1908 was destined to be Tim’s greatest year, and the following is an extract from David Guiney’s book Silver, Gold Bronze, describing Tim’s historic gold medal feat. The triple jump at the fourth Olympic Games in London, on July 26, 1908, brought together the most impressive field the event had known up to then. There were 19 competitors, representing 7 nations, and 14 of these had been over 46 feet in the months preceding the Games. There were 3 Irishmen in the competition Martin Sheridan representing the USA, and Tim Ahearne, and Michael Dineen, representing the United Kingdom.

Sheridan injured himself in the preliminary rounds and had to withdraw, and Dineen was surprisingly below form and was eliminated in the early rounds. The clear favourite was Eric Larsen of Norway who had cleared over 48 feet in the weeks coming up to the event. Calvin Bricker, the Canadian champion and Platt Adams, the American champion were seen as the likely threats to him.

In the first round 15 competitors cleared 44 feet, and 8 of these cleared 45 feet, and Tim Ahearne cleared 45 feet 8 inches which appeared good enough to earn him a place in the final 6. In the second round Larsen went to 47 ft,2 ½ ins and Bricker to 46 ft. 2 ins. Garfield Mc Donald from Canada surprised everybody with his best jump ever of 47 ft. 10 ¼ ins, and a new Olympic record. It was short lived as the 22-year-old Tim Ahearne finally showed his Irish form, and landed far out into the pit, to extend the Olympic record to 48ft 4 ins.

In the first round of the final Mc Donald had another magnificent jump which carried him out to 48 ft. 5 ¼ ins, and another Olympic record. None of the other five improved their distances, but Tim jumped well over 47 feet. The excitement was intense as the competitors assembled for the final round. Mountpleasant, Adams, Bricker, and Larsen all failed to improve on their best, and Mc Donald fouled his final effort. It was all down now to Tim and with his youth and lack of experience at top International level; few believed he was capable of anything better.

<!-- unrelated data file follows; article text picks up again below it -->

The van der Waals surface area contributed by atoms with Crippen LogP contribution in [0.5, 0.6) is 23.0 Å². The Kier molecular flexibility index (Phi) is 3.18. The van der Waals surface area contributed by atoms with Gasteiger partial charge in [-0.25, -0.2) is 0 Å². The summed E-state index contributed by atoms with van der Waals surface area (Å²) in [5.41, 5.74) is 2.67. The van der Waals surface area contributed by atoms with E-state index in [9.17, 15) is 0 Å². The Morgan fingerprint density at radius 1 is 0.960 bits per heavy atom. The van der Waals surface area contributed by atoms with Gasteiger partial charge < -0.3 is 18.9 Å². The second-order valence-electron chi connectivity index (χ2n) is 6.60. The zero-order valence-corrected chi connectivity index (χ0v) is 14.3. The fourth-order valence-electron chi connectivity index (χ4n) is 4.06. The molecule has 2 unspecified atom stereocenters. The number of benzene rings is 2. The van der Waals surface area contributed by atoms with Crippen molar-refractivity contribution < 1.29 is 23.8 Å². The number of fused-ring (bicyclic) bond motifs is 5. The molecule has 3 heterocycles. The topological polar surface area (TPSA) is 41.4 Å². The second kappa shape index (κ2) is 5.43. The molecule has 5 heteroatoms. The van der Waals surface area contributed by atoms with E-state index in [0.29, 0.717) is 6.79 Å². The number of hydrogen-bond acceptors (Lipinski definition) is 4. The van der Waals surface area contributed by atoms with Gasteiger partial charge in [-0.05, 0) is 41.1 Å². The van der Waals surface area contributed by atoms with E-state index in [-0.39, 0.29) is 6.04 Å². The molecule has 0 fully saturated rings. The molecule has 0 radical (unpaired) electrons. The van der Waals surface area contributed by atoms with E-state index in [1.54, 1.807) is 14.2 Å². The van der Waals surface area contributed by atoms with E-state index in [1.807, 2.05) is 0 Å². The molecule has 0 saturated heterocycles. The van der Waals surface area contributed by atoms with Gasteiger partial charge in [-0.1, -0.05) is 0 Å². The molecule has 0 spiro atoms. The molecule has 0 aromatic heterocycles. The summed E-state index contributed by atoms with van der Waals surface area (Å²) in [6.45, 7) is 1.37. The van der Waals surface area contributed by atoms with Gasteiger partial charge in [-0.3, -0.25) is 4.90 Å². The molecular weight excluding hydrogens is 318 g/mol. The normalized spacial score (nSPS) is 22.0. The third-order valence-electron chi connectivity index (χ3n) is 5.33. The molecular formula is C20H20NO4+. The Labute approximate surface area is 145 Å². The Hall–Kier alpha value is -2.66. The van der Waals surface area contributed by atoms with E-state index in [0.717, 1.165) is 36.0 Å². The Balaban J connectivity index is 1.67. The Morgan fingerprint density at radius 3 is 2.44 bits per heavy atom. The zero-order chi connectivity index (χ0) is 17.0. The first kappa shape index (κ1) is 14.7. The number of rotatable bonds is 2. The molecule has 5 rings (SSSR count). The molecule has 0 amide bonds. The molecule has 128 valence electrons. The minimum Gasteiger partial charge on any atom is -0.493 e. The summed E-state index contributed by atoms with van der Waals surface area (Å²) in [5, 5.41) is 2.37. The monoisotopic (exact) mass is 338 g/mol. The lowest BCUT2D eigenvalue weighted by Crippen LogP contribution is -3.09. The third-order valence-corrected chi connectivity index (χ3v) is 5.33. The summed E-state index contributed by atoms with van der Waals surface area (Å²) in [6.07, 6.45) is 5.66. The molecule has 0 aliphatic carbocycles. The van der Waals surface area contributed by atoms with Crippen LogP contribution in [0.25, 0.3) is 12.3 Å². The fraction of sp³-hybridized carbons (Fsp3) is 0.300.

He was the essence of coolness as he went to the top of the runway for the last jump of the 1908 Olympic Games triple jump competition. He came in at a furious pace, hit the board with a little margin to spare, got in a fine opening hop, took a remarkably long step, and finished off with a great jump that landed him far out towards the end of the pit. Following a delay to measure and re-measure the distance it was announced that Tim Ahearne had set a new Olympic and World record of 48ft 11 1/4ins. ( 14.92 meters ) Tim Ahearne, was the youngest Gold Medal winner at the games and the Olympic champion of 1908.

His win in the British Championship in the Long Jump and second place in the High Jump gave him the Lord Alverston Cup in 1909. In 1911 he was awarded the Winged Foot Trophy for being the best individual athlete to score the greatest number of points for the New York Athletic Club. Tim died in December 1968 in New York. Athea Community Council erected a Wing Foot Monument to the brothers in 1996 in Athea.

In those days all athletes were equal as there were no facilities, coaches, or drugs, and the true Olympic spirit shone through. It was harder to win honours making the achievements of Tim, Dan, and our other Limerick athlete’s achievements far greater. They did our country proud as I am sure our four present day Limerick Olympians will do.